The very high positive relationship between capacity payment and uplift suggests that when generators gain on the capacity payment, they also gain indirectly on the uplift. In other words, they are able to declare the bid price and capacity availability such that very high values of capacity payment and uplift coincide with periods of high values of system marginal price. By declaring baseload capacity unavailable, the generators can control the steep part of the bid function.
Bid Low or High?
To participate in the pool, generators have to decide which plants to declare available, how much capacity to make available paired with the prices they are willing to accept. A key decision is when to bid low and when to bid high, relative to the plants running costs and relative to other competitors.
Lucas and Taylor (1995) found that plants with lower running costs are bid below their costs, while the more expensive ones are bid more than their costs. This reflects a trade-off of capturing revenue from low prices over longer periods versus high revenues over shorter periods. Lower running costs tend to correspond to those "inflexible" plants that are contractually or technically constrained. A technically inflexible plant cannot start or shut down as quickly as a flexible one. Plants which must be run to boost system voltage and frequency in areas which import power command a premium for their flexibility. Therefore owners of these plants can afford to bid high and still expect the plants to be run. A contractually constrained plant is one which must run for so many hours in a year. The new Combined Cycle Gas Turbines, for example, are technically flexible but contractually constrained, and as a result, are bid at zero price to ensure they are scheduled in the dispatch, effectively as baseload plant.
The bid and forecast demand determine how likely the plant will be selected: the lower the bid, the higher the probability of being selected. Bidding close to marginal cost is optimal for the owner of a single plant. A higher bid would reduce its running time, with little impact on the price it receives, which is generally set by other, more expensive plant. In 1992, the UK regulator found that generators tend to submit low bids during the week when demand is high and they could expect to run for long periods as part of the unconstrained schedule. They submit higher bids at weekends to maximise their revenues while transmission constraints are binding, since lower levels of demand means that the plants would not be able to run as part of the unconstrained schedule.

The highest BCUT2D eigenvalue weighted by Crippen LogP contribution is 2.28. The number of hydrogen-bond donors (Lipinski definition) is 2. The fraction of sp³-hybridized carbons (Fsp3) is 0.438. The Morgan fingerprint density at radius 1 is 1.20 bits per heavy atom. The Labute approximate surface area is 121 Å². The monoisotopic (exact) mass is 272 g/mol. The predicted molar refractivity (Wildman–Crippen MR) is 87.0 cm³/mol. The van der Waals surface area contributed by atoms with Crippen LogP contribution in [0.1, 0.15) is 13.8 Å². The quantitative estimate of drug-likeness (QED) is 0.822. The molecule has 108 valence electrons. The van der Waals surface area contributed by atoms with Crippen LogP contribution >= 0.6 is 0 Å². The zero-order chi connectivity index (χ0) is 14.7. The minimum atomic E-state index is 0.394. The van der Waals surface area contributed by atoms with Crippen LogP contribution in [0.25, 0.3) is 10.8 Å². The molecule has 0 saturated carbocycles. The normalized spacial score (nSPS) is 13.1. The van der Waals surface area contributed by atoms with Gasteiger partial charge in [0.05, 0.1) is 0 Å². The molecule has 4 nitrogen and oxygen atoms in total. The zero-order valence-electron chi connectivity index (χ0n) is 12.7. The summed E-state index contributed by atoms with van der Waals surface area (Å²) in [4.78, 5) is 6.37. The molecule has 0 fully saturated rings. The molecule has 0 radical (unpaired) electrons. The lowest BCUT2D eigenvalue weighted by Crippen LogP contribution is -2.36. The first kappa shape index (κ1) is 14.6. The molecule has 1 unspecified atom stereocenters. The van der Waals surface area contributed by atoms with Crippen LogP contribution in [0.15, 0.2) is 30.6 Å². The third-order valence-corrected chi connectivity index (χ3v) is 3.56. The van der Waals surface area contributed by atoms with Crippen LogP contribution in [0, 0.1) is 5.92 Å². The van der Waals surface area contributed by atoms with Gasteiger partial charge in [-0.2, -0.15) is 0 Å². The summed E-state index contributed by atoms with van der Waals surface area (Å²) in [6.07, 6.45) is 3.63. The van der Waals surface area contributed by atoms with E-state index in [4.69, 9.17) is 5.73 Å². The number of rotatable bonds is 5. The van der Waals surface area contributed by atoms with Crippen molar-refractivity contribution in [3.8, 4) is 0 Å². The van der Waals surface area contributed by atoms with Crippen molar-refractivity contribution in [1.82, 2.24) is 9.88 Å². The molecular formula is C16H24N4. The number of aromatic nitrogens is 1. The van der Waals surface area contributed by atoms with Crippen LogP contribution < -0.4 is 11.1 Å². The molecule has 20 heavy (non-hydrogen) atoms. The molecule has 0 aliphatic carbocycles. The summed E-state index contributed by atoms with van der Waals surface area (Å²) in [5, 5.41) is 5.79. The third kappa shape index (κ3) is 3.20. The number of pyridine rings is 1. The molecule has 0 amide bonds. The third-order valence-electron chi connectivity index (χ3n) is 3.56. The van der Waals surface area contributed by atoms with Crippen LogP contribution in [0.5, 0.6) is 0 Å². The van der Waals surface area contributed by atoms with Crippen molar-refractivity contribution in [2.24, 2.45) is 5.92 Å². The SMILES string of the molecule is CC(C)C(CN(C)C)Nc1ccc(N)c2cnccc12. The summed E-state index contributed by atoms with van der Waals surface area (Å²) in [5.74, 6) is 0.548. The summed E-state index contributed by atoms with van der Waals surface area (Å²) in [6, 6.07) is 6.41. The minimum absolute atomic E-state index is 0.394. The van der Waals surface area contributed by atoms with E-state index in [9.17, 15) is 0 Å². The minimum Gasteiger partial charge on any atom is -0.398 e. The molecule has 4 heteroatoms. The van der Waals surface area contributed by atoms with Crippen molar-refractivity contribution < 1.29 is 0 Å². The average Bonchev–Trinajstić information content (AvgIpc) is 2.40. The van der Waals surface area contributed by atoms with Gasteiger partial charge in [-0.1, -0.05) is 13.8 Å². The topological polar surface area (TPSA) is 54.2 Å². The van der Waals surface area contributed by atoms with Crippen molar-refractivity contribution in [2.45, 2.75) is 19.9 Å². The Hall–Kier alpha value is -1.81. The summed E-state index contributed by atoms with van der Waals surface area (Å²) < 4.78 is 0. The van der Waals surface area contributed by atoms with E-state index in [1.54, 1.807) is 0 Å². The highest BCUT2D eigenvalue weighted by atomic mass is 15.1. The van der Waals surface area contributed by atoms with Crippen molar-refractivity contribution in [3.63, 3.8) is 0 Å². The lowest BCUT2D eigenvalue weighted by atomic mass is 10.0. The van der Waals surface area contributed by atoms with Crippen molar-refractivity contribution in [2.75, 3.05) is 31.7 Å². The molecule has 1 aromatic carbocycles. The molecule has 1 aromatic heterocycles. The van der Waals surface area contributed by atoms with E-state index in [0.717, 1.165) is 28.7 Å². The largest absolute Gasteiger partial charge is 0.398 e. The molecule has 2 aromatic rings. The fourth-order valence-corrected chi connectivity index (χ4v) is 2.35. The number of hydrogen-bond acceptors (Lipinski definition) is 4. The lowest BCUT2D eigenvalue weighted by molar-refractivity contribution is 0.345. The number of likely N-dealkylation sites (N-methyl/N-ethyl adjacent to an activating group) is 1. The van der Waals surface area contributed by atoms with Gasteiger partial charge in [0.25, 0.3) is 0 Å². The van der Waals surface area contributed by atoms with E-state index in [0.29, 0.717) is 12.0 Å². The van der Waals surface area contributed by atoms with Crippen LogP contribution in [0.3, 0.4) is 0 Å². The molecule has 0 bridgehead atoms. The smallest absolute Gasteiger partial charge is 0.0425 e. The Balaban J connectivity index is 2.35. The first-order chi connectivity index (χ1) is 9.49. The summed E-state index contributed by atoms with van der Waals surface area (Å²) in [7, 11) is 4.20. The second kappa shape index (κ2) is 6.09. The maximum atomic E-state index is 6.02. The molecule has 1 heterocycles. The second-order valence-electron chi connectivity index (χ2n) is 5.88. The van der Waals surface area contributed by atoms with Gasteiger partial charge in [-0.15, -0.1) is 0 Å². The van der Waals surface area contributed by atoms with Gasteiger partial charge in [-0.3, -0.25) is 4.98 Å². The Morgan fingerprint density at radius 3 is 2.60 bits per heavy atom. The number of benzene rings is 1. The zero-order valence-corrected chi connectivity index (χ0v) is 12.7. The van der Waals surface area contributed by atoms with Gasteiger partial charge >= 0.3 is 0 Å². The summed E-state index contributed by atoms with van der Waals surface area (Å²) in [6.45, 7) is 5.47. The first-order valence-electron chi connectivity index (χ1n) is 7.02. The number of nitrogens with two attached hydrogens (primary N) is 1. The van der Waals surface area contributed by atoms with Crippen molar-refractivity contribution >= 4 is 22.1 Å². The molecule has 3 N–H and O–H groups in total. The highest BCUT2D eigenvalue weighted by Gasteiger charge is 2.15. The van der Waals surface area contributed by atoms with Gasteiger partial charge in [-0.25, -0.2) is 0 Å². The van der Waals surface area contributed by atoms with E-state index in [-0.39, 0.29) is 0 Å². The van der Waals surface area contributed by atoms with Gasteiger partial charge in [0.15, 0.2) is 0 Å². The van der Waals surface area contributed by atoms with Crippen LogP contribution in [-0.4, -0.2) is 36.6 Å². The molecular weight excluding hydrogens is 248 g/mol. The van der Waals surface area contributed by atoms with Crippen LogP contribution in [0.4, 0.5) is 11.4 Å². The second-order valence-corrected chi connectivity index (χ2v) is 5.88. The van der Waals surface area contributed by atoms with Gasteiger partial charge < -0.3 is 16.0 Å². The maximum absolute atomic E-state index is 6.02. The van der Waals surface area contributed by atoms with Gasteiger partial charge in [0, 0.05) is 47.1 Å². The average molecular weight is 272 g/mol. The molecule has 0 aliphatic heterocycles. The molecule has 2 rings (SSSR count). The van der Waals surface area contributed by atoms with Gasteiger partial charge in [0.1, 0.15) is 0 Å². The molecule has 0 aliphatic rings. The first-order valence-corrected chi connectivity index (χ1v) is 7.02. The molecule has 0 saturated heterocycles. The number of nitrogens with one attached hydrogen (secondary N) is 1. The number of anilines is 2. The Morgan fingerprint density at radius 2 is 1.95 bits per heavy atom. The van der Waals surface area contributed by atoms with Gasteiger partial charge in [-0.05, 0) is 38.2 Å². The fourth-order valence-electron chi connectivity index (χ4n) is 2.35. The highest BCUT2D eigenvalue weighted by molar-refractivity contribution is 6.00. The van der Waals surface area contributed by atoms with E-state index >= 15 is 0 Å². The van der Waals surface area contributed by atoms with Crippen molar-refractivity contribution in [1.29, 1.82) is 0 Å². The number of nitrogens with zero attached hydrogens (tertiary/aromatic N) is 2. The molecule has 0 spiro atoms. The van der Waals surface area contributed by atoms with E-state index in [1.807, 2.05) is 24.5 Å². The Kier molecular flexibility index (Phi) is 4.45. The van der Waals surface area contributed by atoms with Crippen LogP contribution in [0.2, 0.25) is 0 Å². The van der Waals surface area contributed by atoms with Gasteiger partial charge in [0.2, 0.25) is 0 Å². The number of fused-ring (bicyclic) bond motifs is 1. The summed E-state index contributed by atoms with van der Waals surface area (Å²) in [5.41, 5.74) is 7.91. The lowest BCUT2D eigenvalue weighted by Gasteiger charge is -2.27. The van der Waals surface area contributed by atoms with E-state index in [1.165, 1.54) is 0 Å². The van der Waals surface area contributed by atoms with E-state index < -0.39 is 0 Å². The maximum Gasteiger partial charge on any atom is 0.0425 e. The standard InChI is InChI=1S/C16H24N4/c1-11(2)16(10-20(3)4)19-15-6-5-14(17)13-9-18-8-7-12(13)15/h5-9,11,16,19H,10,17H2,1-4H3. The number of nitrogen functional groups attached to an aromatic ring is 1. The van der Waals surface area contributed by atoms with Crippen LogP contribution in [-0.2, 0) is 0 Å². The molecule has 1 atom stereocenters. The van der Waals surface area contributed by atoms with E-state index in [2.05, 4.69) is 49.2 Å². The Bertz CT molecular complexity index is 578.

In a duopoly situation, Von der Fehr and Harbord (1993) found that the two generators would bid above marginal cost, unless demand is so low that it could be met by either generator on its own. This is supported by Rudkevich et al (1997) who show that supply-side participants would always bid above their marginal costs as this is the Nash equilibrium. In general, profit-maximising producers have the incentive to either increase their bid prices (for plants which are constrained-on or at the margin) or to withhold some capacity, where possible, to raise the market clearing prices of electricity paid to each dispatched unit. The ease and frequency with which this can be done indicates the amount of market power that can be exerted in a pool.
In the UK, the generators are rewarded as long as they declare capacity available. In other words, even if the plant is not scheduled to run or not called to run after it has been scheduled, it will receive some compensation for being available. Therefore prices are bid according to the strategic advantage of each plant (must-run, constrained-on, or ability to ramp up and down, etc) rather than at marginal cost.
Powell (1993) reports that generators profit from selling contracts at more than the expected spot price, while the buyers benefit from the reduction in the generators market power that results from their contract cover. This study has not explored the relationship between pool activity and separate financial contractual arrangements (mainly for risk management purposes) which could have a significant effect on bidding strategies.
Table 1 Main Characteristics of Restructured Wholesale Power Markets
Table 2 Overall Comparison of Competitive Power Pools @April 1997
Table 3 Vulnerability of a Power Pool to Gaming
Types of Analysis to Determine Extent of Market Power and Opportunities for Gaming